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11 Examples of Animals Like Otters (Pictures)

Otters are some of the most adorable animals in the world. They’re playful and cuddly, and they just make you want to smile. It’s no wonder so many people love them!

Otters live in habitats all over the world. While they are often associated with rivers and streams, otters can also be found in marshes, lakes, and even the ocean. These versatile creatures are well-adapted to their aquatic homes, and their webbed feet and streamlined bodies help them swim with ease.

Otters are also skilled hunters, using their sharp claws and teeth to catch fish, crabs, and other small prey. In addition to being good swimmers, otters are excellent climbers and often build dens high up in trees.

Fortunately, there are many animals like otters in the world. From their playful antics and endearing faces to their habitats and diets,  these creatures have a lot in common with otters.

11 Animals Like Otters

Otters come from the Mustelidae family, which includes all species of otters, from sea otters to river otters to weasels. This family also includes some of the most popular animals in the world, like ferrets, mink, badgers, and wolverines.

Otters have many different features that make them unique, but there are also several characteristics that they share with other members of their family. This article will explore how some of these animals are like otters.

1. Martens

pine marten perched on a log
Pine Marten perched on a log | image by caroline legg via Flickr | CC BY 2.0
  • Scientific Name: Martes
  • Range: Europe, Asia, and North America
  • Habitat: Forests
  • Diet: Small mammals, birds, insects, and fruit

Martens is a type of mustelid that includes the sable, fisher, pine marten, and beech marten. These animals are found in forests all over the world, and they are known for their beautiful fur.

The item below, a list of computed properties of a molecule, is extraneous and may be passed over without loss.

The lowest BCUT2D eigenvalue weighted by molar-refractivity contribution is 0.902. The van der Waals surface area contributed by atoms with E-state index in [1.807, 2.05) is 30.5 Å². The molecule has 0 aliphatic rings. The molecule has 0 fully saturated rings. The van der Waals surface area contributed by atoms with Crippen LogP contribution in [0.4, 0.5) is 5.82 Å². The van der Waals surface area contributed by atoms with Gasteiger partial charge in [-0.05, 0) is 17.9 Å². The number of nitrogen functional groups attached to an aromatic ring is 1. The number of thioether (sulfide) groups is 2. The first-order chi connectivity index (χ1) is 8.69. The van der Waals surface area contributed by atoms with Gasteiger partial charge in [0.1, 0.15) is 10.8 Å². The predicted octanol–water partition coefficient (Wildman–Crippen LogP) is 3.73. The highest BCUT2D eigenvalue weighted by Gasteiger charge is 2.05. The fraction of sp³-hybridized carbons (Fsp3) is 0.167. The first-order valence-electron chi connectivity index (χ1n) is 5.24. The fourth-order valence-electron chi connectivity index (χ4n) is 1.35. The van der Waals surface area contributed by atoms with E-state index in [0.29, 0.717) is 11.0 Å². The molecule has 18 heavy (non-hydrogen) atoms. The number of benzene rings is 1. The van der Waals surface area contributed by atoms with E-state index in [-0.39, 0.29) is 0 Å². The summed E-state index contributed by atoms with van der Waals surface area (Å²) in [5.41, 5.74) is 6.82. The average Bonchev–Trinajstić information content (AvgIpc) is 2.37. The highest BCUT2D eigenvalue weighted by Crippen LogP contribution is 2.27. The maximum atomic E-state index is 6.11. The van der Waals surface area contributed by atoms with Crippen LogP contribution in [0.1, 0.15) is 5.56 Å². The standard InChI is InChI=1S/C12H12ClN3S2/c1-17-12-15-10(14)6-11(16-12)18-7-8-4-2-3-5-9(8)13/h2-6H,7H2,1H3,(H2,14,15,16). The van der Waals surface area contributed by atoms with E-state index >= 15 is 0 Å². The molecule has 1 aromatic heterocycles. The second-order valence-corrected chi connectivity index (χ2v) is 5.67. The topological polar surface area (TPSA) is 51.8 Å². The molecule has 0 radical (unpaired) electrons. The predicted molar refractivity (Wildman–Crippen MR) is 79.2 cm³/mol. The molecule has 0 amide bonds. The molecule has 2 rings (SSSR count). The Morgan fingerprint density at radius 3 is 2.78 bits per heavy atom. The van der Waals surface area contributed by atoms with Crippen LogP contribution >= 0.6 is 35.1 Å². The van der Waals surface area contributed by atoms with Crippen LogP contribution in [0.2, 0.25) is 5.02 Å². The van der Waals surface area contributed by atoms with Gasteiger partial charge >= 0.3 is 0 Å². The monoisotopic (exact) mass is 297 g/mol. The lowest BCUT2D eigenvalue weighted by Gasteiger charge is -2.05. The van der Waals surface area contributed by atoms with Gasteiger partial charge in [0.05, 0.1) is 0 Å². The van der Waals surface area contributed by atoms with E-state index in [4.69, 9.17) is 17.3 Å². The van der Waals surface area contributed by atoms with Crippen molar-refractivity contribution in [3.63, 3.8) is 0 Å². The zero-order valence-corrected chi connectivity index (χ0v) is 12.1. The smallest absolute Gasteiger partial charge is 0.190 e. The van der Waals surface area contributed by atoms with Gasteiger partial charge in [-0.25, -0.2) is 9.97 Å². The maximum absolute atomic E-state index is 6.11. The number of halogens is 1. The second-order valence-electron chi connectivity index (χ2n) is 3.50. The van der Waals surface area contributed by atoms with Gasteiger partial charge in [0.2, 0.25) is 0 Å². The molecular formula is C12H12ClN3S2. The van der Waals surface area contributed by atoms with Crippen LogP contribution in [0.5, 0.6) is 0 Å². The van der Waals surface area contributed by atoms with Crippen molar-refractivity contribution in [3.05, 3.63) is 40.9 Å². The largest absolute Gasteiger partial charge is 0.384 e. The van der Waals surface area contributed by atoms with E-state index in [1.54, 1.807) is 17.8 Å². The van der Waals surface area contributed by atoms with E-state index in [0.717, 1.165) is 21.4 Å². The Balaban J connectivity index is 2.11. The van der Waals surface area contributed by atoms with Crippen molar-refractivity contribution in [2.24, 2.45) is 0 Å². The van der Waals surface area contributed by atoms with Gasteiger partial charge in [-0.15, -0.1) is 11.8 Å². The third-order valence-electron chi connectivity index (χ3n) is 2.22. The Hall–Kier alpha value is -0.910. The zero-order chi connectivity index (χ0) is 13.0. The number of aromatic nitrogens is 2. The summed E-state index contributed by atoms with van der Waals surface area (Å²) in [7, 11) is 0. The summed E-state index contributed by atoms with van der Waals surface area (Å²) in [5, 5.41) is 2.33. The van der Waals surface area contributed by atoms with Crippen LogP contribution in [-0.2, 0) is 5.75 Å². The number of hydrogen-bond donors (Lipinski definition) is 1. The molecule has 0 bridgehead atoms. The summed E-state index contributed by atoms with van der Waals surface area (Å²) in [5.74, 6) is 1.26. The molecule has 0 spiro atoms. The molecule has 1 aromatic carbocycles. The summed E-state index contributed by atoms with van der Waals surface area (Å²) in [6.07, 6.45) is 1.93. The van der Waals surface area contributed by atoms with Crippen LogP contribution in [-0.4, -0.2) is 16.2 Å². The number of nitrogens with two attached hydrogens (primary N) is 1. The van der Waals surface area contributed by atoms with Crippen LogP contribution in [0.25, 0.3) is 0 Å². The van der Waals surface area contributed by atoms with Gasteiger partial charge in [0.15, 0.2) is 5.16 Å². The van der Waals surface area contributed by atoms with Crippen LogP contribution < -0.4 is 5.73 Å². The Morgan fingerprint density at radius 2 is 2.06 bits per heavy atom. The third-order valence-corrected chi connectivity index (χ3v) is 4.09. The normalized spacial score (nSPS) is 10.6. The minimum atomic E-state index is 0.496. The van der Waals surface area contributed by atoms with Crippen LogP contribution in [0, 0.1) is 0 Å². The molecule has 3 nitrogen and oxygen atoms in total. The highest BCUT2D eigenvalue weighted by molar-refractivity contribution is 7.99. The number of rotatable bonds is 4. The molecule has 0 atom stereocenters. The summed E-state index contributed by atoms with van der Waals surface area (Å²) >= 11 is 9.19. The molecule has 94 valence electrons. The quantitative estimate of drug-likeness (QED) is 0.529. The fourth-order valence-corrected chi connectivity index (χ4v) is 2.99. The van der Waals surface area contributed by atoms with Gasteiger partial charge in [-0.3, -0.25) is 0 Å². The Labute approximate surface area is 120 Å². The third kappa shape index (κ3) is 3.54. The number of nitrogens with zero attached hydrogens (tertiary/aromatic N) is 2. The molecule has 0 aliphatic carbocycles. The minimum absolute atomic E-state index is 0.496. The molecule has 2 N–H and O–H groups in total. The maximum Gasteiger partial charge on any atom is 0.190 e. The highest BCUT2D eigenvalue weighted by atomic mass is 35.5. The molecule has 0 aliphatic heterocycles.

Like otters, martens have long, slim bodies and sharp claws that help them climb trees and catch prey. They are also good swimmers, although not as proficient as otters.

Martens typically eat small mammals, birds, insects, and fruit. However, their diet can vary depending on their location. For example, martens in North America are known to eat squirrels, while those in Europe often eat voles.

While martens and otters share many similarities, there are also some notable differences between the two. Martens tend to be larger than otters, with some species weighing up to 20 pounds. They also have a shorter lifespan, living for an average of 15 years in the wild.

2. Badgers

badger eating grass
Badger eating grass | image by John Campbell via Flickr
  • Scientific Name: Meles meles
  • Range: Great Plains region of North America
  • Habitat: Grasslands and treeless areas
  • Diet: Frogs, earthworms, birds, rodents, eggs, insects, berries, seeds, and lizards.

Badgers are cute, short-legged animals from the family Mustelidae, which includes otters, wolverines, weasels, and polecats. They live in setts – underground tunnels with several entrances – in woods, heaths, grasslands, and urban areas across Britain.